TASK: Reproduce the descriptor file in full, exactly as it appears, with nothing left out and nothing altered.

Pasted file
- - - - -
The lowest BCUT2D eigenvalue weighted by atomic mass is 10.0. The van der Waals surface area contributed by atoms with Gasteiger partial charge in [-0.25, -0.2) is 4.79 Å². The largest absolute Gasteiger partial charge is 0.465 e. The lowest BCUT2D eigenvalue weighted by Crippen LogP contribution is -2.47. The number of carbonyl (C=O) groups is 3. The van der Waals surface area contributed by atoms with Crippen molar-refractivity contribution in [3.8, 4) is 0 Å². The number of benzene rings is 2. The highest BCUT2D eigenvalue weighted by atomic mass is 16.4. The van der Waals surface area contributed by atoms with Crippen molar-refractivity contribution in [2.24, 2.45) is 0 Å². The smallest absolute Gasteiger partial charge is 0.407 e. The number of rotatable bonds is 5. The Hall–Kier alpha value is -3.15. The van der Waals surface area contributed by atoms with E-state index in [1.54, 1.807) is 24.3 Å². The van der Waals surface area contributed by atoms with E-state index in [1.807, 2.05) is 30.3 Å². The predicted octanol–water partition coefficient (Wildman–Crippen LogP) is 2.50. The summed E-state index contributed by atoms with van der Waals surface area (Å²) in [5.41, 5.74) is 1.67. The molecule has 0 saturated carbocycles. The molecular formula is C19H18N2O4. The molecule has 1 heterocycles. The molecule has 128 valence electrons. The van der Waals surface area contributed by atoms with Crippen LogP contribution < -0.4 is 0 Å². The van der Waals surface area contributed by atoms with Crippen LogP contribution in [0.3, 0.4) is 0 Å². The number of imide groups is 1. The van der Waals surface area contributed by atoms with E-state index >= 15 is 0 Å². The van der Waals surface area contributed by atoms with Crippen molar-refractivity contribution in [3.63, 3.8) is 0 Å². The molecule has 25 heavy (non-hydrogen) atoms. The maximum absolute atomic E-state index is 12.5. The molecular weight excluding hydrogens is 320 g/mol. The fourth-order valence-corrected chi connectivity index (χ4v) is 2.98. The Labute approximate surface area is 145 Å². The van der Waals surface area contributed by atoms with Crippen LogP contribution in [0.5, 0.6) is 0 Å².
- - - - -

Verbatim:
The lowest BCUT2D eigenvalue weighted by atomic mass is 10.0. The van der Waals surface area contributed by atoms with Gasteiger partial charge in [-0.25, -0.2) is 4.79 Å². The largest absolute Gasteiger partial charge is 0.465 e. The lowest BCUT2D eigenvalue weighted by Crippen LogP contribution is -2.47. The number of carbonyl (C=O) groups is 3. The van der Waals surface area contributed by atoms with Crippen molar-refractivity contribution in [3.8, 4) is 0 Å². The number of benzene rings is 2. The highest BCUT2D eigenvalue weighted by atomic mass is 16.4. The van der Waals surface area contributed by atoms with Crippen molar-refractivity contribution in [2.24, 2.45) is 0 Å². The smallest absolute Gasteiger partial charge is 0.407 e. The number of rotatable bonds is 5. The Hall–Kier alpha value is -3.15. The van der Waals surface area contributed by atoms with E-state index in [1.54, 1.807) is 24.3 Å². The van der Waals surface area contributed by atoms with E-state index in [1.807, 2.05) is 30.3 Å². The predicted octanol–water partition coefficient (Wildman–Crippen LogP) is 2.50. The summed E-state index contributed by atoms with van der Waals surface area (Å²) in [5.41, 5.74) is 1.67. The molecule has 0 saturated carbocycles. The molecular formula is C19H18N2O4. The molecule has 1 heterocycles. The molecule has 128 valence electrons. The van der Waals surface area contributed by atoms with Crippen LogP contribution < -0.4 is 0 Å². The van der Waals surface area contributed by atoms with Crippen LogP contribution in [0.3, 0.4) is 0 Å². The number of imide groups is 1. The van der Waals surface area contributed by atoms with E-state index >= 15 is 0 Å². The van der Waals surface area contributed by atoms with Crippen molar-refractivity contribution in [3.63, 3.8) is 0 Å². The molecule has 25 heavy (non-hydrogen) atoms. The maximum absolute atomic E-state index is 12.5. The molecular weight excluding hydrogens is 320 g/mol. The fourth-order valence-corrected chi connectivity index (χ4v) is 2.98. The Labute approximate surface area is 145 Å². The van der Waals surface area contributed by atoms with Crippen LogP contribution in [0.5, 0.6) is 0 Å².